Monday, 29 November 2010

Wikileaked

From TechRadar of March 19th:
The Australian communications regulator has issued a stark warning that websites who link out to 'banned' hyperlinks are liable to fines of up to Aus $11,000 a day.

The news comes after web forum Whirlpool was threatened with the fine for posting a hyperlink to a blacklisted anti-abortion website.

One of the newest additions to Australia's 'blacklisted hyperlinks' list is Wikileaks; the website that publishes anonymous submissions of sensitive info on everything from corporations, religion and governments.


So while I can say that the address of wikileaks is http://wikileaks.org/, I can't link to it on an Australian server.

I can link to an anonymous proxy, such as KPROXY, and tell you to cut and paste "http://wikileaks.org/" in.

I can even give an embedded proxy:


I can even use the link http://tinyurl.com/3x32wwr which curiously enough takes you to... the Wikileaks Cable data. But that's OK, because that URL isn't on the banned list.

Since the Blogger server is in the USA, I would be OK... except that my site is being mirrored by the Australian National Library. Maybe they'd have responsibility, maybe not.

Senator Conroy is a deeply ignorant man, and his possession of the IT portfolio in the Australian cabinet is a joke. As I think I've just demonstrated.

9 comments:

Nicole said...

Wikileaks is fabulous although I've never actually looked at it's website. I don't need to.

Just knowing that those that have been in positions of authority and didn't act with integrity are going to be found out is hopefully going to make many more people start acting with the best of intentions all of the time.

As for Senator Conroy, wasn't the previous minister Senator Coonan? Now that's a joke. A conservative party with a portfolio that includes nothing but progress.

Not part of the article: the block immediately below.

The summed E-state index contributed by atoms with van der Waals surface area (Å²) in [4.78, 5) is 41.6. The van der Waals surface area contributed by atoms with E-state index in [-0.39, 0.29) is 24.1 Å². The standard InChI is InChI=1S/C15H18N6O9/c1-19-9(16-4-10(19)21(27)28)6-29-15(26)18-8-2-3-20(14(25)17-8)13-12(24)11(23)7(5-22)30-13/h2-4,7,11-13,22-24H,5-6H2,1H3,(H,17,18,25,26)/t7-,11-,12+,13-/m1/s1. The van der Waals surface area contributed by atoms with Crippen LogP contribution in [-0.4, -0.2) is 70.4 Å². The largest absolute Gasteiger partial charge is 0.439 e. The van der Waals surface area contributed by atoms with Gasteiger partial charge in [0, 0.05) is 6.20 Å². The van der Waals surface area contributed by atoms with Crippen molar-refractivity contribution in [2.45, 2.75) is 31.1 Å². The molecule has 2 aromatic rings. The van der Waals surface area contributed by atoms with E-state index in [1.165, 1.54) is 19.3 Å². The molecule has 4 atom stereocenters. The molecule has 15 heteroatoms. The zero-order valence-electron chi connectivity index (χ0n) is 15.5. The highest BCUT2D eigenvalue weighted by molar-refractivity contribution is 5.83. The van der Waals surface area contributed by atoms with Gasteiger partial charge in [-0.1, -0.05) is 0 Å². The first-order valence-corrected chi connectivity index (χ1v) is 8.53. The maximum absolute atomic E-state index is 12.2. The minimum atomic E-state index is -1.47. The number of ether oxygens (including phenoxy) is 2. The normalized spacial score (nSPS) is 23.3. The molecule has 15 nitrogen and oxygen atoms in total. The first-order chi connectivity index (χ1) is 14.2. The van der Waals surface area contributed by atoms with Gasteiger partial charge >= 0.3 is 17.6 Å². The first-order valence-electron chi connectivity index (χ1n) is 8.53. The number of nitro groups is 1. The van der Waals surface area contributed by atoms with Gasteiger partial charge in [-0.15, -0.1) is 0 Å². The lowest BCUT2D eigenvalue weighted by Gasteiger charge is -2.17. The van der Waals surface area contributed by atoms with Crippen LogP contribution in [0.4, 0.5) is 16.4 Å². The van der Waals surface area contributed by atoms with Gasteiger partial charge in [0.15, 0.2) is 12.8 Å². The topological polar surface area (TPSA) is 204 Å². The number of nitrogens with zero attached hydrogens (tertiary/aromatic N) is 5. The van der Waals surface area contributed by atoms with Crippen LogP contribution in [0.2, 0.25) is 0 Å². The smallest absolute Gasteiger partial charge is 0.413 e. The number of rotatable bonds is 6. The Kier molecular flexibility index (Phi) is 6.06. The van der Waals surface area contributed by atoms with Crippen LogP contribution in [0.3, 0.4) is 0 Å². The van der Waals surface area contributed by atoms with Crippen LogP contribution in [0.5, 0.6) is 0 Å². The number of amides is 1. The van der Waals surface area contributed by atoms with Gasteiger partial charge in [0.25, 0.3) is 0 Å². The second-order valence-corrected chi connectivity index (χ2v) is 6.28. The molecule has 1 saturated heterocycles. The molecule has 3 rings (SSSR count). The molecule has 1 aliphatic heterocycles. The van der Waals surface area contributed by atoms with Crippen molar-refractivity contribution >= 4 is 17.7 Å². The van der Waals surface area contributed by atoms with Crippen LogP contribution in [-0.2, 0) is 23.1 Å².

Zoe, the law as we've always known is is going to simply become an obsolete way of operating as technology will only get better and faster, and create changes that simply cannot be kept up with by manual law-making the way it exists now.

Jenny said...

Frankie Goes to Hollywood's Relax springs to mind. Banned by radio stations, went straight to number one. Tell me, what do I have to do to get my employer's web site on this banned list, I could use that sort of traffic boost.

Would you be nicked if I linked to a banned site in this comment?

As you say, a deeply ignorant man. I don't think I would have been that polite about him.

Zimbel said...

My understanding is that you can link to The Guardian, or any of the other news organizations both covering this story in detail, including some of the messages.

Heck... my understanding is that you could post the messages directly, at least in most cases.

Having looked at The Guardian's reports, I wonder what Conroy is worried about. Perhaps I should look at wikileaks itself in the next few days. Or perhaps he thinks that this release includes something it doesn't.

Anonymous said...

wd for pointing out that wikileaks is now banned.

its a good exmaple of how effective the govenment's statements are

din

Zimbel said...

Apparently, they've been removed from the blacklist of pointlessness:
http://www.zdnet.com.au/wikileaks-removed-from-acma-blacklist-339307604.htm?feed=rss&utm_source=twitterfeed&utm_medium=twitter

Anonymous said...

i was reading techradar. Wikileaks is no longer a banned website

din

Anonymous said...

Ever wonder if the leaks are done by the American Government on purpose?

JFG

wreckage said...

It's not the ignorance I care about, it's the presumption.

I can understand censorship of broadcast non-subscription media, and of displays that will be public, but censoring the internet is wrong on two counts: one, you can't see unpleasant material without CHOOSING to; two it is a communication medium (akin to telephones) not a publishing medium (akin to magazines).

After that, we get to the issues: you can't ACTUALLY censor it. This leads to the next point: a false sense of security destroys the real filter for children on the 'net: supervision (and its adjunct: home filtering by an actively supervising adult).

Well, it's nice to know our government is as caring and moral as the theocracies of the Middle East and the authoritarian absolutist regimes, various, of Asia and South America.

Battybattybats said...

LOL.
I hope that the big papers and/or mass-market current affair tv shows get wind of this. Really if he's going to be a laughingstock online he should be a subject for mirth for everyone offline too.